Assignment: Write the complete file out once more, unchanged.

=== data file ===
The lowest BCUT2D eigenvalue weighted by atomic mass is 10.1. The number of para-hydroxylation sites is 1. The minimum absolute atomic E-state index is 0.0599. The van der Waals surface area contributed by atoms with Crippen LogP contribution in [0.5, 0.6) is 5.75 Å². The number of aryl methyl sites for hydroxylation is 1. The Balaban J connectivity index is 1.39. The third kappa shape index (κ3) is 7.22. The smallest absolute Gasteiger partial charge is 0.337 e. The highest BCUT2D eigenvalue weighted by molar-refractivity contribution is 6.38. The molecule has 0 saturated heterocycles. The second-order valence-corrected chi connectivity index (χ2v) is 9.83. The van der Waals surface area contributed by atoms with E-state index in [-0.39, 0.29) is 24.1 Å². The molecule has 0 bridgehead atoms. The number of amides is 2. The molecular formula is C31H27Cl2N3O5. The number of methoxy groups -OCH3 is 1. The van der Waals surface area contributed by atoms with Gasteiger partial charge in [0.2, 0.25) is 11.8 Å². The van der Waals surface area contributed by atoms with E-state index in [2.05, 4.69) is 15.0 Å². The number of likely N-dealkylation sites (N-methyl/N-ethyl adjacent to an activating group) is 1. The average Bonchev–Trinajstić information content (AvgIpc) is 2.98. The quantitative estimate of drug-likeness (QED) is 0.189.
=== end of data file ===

The lowest BCUT2D eigenvalue weighted by atomic mass is 10.1. The number of para-hydroxylation sites is 1. The minimum absolute atomic E-state index is 0.0599. The van der Waals surface area contributed by atoms with Crippen LogP contribution in [0.5, 0.6) is 5.75 Å². The number of aryl methyl sites for hydroxylation is 1. The Balaban J connectivity index is 1.39. The third kappa shape index (κ3) is 7.22. The smallest absolute Gasteiger partial charge is 0.337 e. The highest BCUT2D eigenvalue weighted by molar-refractivity contribution is 6.38. The molecule has 0 saturated heterocycles. The second-order valence-corrected chi connectivity index (χ2v) is 9.83. The van der Waals surface area contributed by atoms with E-state index in [-0.39, 0.29) is 24.1 Å². The molecule has 0 bridgehead atoms. The number of amides is 2. The molecular formula is C31H27Cl2N3O5. The number of methoxy groups -OCH3 is 1. The van der Waals surface area contributed by atoms with Gasteiger partial charge in [0.2, 0.25) is 11.8 Å². The van der Waals surface area contributed by atoms with E-state index in [2.05, 4.69) is 15.0 Å². The number of likely N-dealkylation sites (N-methyl/N-ethyl adjacent to an activating group) is 1. The average Bonchev–Trinajstić information content (AvgIpc) is 2.98. The quantitative estimate of drug-likeness (QED) is 0.189.